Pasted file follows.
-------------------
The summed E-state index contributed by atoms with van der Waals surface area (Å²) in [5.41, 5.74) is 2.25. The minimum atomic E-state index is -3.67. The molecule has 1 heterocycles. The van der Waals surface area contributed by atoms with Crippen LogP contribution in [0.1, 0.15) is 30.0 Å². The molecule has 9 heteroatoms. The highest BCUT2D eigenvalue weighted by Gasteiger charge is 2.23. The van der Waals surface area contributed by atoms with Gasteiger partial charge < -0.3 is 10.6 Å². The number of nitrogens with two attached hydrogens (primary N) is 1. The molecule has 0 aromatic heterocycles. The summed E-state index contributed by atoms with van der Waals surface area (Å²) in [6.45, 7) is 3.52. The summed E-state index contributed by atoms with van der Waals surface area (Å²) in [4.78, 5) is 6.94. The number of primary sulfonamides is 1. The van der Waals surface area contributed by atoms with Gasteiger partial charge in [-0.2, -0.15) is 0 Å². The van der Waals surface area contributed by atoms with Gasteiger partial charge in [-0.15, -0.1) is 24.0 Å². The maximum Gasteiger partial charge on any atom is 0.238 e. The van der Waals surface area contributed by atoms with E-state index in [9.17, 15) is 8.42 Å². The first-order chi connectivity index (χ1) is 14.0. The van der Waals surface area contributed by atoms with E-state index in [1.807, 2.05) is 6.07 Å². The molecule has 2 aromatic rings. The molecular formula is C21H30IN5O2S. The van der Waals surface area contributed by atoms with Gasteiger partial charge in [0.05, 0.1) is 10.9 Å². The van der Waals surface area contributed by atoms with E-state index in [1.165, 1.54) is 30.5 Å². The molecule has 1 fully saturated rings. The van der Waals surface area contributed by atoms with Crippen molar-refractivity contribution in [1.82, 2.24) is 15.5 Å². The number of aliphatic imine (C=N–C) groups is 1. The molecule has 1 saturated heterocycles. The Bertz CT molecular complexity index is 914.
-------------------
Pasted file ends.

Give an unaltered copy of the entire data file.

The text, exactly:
The summed E-state index contributed by atoms with van der Waals surface area (Å²) in [5.41, 5.74) is 2.25. The minimum atomic E-state index is -3.67. The molecule has 1 heterocycles. The van der Waals surface area contributed by atoms with Crippen LogP contribution in [0.1, 0.15) is 30.0 Å². The molecule has 9 heteroatoms. The highest BCUT2D eigenvalue weighted by Gasteiger charge is 2.23. The van der Waals surface area contributed by atoms with Gasteiger partial charge < -0.3 is 10.6 Å². The number of nitrogens with two attached hydrogens (primary N) is 1. The molecule has 0 aromatic heterocycles. The summed E-state index contributed by atoms with van der Waals surface area (Å²) in [6.45, 7) is 3.52. The summed E-state index contributed by atoms with van der Waals surface area (Å²) in [4.78, 5) is 6.94. The number of primary sulfonamides is 1. The van der Waals surface area contributed by atoms with Gasteiger partial charge in [-0.2, -0.15) is 0 Å². The van der Waals surface area contributed by atoms with Gasteiger partial charge in [-0.15, -0.1) is 24.0 Å². The maximum Gasteiger partial charge on any atom is 0.238 e. The van der Waals surface area contributed by atoms with E-state index in [9.17, 15) is 8.42 Å². The first-order chi connectivity index (χ1) is 14.0. The van der Waals surface area contributed by atoms with E-state index in [1.807, 2.05) is 6.07 Å². The molecule has 2 aromatic rings. The molecular formula is C21H30IN5O2S. The van der Waals surface area contributed by atoms with Gasteiger partial charge in [0.05, 0.1) is 10.9 Å². The van der Waals surface area contributed by atoms with E-state index in [1.165, 1.54) is 30.5 Å². The molecule has 1 fully saturated rings. The van der Waals surface area contributed by atoms with Crippen molar-refractivity contribution in [1.82, 2.24) is 15.5 Å². The number of aliphatic imine (C=N–C) groups is 1. The molecule has 1 saturated heterocycles. The Bertz CT molecular complexity index is 914.